|Zim, Burnett, & Paul E. Lehr. Weather. New York: Golden Books, 1987: 99.||"A lightning discharge is incredibly powerful--up to 30 million volts at 100,000 amperes--but is of very short duration; hence lightning cannot be harnessed or used."||100 kA|
|"Lightning." Encyclopedia Britannica. Chicago: Encyclopedia Britannica, 1989: 351.||"A typical lightning flash involves a potential difference between cloud and ground of several hundred million volts, with peak currents on the order of 20,000 amperes."||20 kA|
|Posey, Carl A. The Living Earth Book of Wind and Weather. Pleasantville, NJ: Reader's Digest, 1994: 91.||"The amounts of energy behind these … transmissions are staggering, ranging from about 3,000 to 200,000 amperes with currents in the millions of volts."||3–200 kA|
|Chandler, T. J. The Air Around Us. Garden City, NY: Natural History Press, 1969: 95.||"The net result is equal to a constant upward current of about 200 amperes. More powerful still is the current of approximately 1000 amperes produced by a "point discharge"from trees, buildings, and lightning conductors.||1.2 kA|
|Mallette, Vincent. "Everything You Always Wanted To Know about Lightning -- But Were Too Shocked to Ask (yeah, we know!)"a.k.a. Algorithm, Inc. Lightning Page (lightning is your friend).||"An individual bolt can pack several hundred million volts at 10,000 amperes, one trillion watts, briefly burning up more electrical power than is being used in the entire United States. Monsters of one billion volts and over 100,000 amperes are not unknown."||10–100 kA|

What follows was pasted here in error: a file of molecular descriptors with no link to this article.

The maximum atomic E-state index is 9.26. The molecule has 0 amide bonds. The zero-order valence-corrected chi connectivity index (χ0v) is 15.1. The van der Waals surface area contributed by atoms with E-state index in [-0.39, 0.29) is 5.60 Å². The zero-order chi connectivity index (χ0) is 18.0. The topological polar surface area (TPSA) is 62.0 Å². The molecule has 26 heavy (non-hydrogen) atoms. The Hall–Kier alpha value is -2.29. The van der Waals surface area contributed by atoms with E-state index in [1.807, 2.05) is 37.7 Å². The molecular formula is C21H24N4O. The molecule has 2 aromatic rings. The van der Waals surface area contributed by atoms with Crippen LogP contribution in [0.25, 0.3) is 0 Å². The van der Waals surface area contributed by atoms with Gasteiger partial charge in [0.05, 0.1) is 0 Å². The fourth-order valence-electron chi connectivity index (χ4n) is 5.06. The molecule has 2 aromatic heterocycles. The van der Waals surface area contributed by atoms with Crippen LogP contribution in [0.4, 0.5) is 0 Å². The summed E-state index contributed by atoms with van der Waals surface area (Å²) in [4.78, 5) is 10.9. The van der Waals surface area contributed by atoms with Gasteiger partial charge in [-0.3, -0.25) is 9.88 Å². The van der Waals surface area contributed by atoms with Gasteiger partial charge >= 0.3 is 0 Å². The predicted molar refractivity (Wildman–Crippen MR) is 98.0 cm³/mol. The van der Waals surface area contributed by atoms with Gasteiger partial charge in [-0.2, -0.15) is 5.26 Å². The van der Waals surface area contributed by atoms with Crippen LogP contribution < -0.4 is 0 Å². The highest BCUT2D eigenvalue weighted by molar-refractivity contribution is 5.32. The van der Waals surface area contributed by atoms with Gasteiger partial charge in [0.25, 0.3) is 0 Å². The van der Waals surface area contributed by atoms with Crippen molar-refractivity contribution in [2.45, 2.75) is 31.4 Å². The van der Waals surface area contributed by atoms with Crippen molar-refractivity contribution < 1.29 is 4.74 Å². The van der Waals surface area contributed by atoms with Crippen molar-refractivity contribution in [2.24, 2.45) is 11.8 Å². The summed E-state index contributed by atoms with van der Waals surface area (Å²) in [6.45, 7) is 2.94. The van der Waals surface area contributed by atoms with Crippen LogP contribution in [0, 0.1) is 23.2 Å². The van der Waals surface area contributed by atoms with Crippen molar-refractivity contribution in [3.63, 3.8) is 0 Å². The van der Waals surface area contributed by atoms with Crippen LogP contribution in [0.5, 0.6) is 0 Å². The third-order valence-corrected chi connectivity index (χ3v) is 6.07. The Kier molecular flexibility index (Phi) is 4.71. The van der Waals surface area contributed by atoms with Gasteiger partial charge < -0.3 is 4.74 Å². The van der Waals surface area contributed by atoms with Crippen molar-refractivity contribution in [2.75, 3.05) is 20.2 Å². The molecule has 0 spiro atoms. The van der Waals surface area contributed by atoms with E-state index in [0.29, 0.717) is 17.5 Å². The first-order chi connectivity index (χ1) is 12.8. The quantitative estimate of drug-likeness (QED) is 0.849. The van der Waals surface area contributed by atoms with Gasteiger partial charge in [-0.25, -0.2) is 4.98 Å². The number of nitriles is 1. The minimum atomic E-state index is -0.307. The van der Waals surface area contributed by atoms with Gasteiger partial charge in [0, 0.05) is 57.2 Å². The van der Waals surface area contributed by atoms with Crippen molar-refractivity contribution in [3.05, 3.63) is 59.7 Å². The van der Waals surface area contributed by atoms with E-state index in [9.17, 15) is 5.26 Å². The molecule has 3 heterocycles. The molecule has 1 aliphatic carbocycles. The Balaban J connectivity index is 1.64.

The electric current in a lightning bolt is measured in amperes (A). An ampere is defined as the constant current which, if maintained in two straight parallel conductors of infinite length, with negligible cross sections, and placed one meter apart in a vacuum, will produce between these conductors a force equal to 2 × 10−2 newton per meter of length.
A single lightning bolt is extremely powerful; measured in thousands and hundred thousands of amperes (kiloamps or kA). All of my sources on lightning basically differed from each other, ranging from a value of 1,200 amperes to about 200,000 amperes, but because in all cases the results I found were approximations or generalizations, some sources were closer in value than others.
I believe there are two reasons why all of my sources contained different information. First, all lightning bolts are different sizes and intensities due to different atmospheric conditions and other factors, therefore each bolt differs in its value of electric current. The currents are not the same for each bolt. Second, since a lightning strike is of such a short duration (up to 18 strikes a second!), it is nearly impossible to capture one bolt long enough to take precise measurements. There isn't an instrument advanced enough to take such a reading accurately.
Also, I noticed that generally speaking, the older the source, the lower the current. I believe this is because the instruments used today are more advanced than the instruments used almost 20 years ago. These new instruments have determined that lightning bolts are more powerful than originally thought, hence the discrepancies in my sources.
Brooke Haramija -- 1997